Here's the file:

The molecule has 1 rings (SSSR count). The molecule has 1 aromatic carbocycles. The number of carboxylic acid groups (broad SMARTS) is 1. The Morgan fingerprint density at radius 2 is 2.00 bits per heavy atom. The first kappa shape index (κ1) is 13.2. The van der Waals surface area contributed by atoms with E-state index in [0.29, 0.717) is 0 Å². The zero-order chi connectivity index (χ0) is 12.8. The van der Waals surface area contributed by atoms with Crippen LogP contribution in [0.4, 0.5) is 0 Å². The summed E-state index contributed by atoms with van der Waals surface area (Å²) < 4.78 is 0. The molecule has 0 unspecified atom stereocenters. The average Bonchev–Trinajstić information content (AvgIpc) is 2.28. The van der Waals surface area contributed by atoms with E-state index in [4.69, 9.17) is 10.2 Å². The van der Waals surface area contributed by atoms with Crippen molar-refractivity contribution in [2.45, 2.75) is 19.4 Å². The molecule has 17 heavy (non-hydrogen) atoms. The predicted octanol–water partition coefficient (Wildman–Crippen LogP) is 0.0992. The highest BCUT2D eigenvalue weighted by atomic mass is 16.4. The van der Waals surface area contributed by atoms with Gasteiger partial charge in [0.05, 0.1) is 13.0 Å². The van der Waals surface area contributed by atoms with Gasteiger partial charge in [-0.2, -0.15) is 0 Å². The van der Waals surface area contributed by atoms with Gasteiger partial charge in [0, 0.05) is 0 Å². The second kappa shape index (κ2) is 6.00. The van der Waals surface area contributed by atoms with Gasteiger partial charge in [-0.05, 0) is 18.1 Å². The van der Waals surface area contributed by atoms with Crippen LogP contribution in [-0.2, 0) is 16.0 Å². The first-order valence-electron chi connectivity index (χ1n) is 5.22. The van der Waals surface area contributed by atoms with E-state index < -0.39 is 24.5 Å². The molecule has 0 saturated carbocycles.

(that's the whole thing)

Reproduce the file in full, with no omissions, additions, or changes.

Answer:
The molecule has 1 rings (SSSR count). The molecule has 1 aromatic carbocycles. The number of carboxylic acid groups (broad SMARTS) is 1. The Morgan fingerprint density at radius 2 is 2.00 bits per heavy atom. The first kappa shape index (κ1) is 13.2. The van der Waals surface area contributed by atoms with E-state index in [0.29, 0.717) is 0 Å². The zero-order chi connectivity index (χ0) is 12.8. The van der Waals surface area contributed by atoms with Crippen LogP contribution in [0.4, 0.5) is 0 Å². The summed E-state index contributed by atoms with van der Waals surface area (Å²) < 4.78 is 0. The molecule has 0 unspecified atom stereocenters. The average Bonchev–Trinajstić information content (AvgIpc) is 2.28. The van der Waals surface area contributed by atoms with E-state index in [4.69, 9.17) is 10.2 Å². The van der Waals surface area contributed by atoms with Crippen molar-refractivity contribution in [2.45, 2.75) is 19.4 Å². The molecule has 17 heavy (non-hydrogen) atoms. The predicted octanol–water partition coefficient (Wildman–Crippen LogP) is 0.0992. The highest BCUT2D eigenvalue weighted by atomic mass is 16.4. The van der Waals surface area contributed by atoms with Gasteiger partial charge in [0.05, 0.1) is 13.0 Å². The van der Waals surface area contributed by atoms with Gasteiger partial charge in [-0.2, -0.15) is 0 Å². The van der Waals surface area contributed by atoms with Gasteiger partial charge in [0, 0.05) is 0 Å². The second kappa shape index (κ2) is 6.00. The van der Waals surface area contributed by atoms with Gasteiger partial charge in [-0.05, 0) is 18.1 Å². The van der Waals surface area contributed by atoms with Crippen LogP contribution in [-0.2, 0) is 16.0 Å². The first-order valence-electron chi connectivity index (χ1n) is 5.22. The van der Waals surface area contributed by atoms with E-state index < -0.39 is 24.5 Å². The molecule has 0 saturated carbocycles.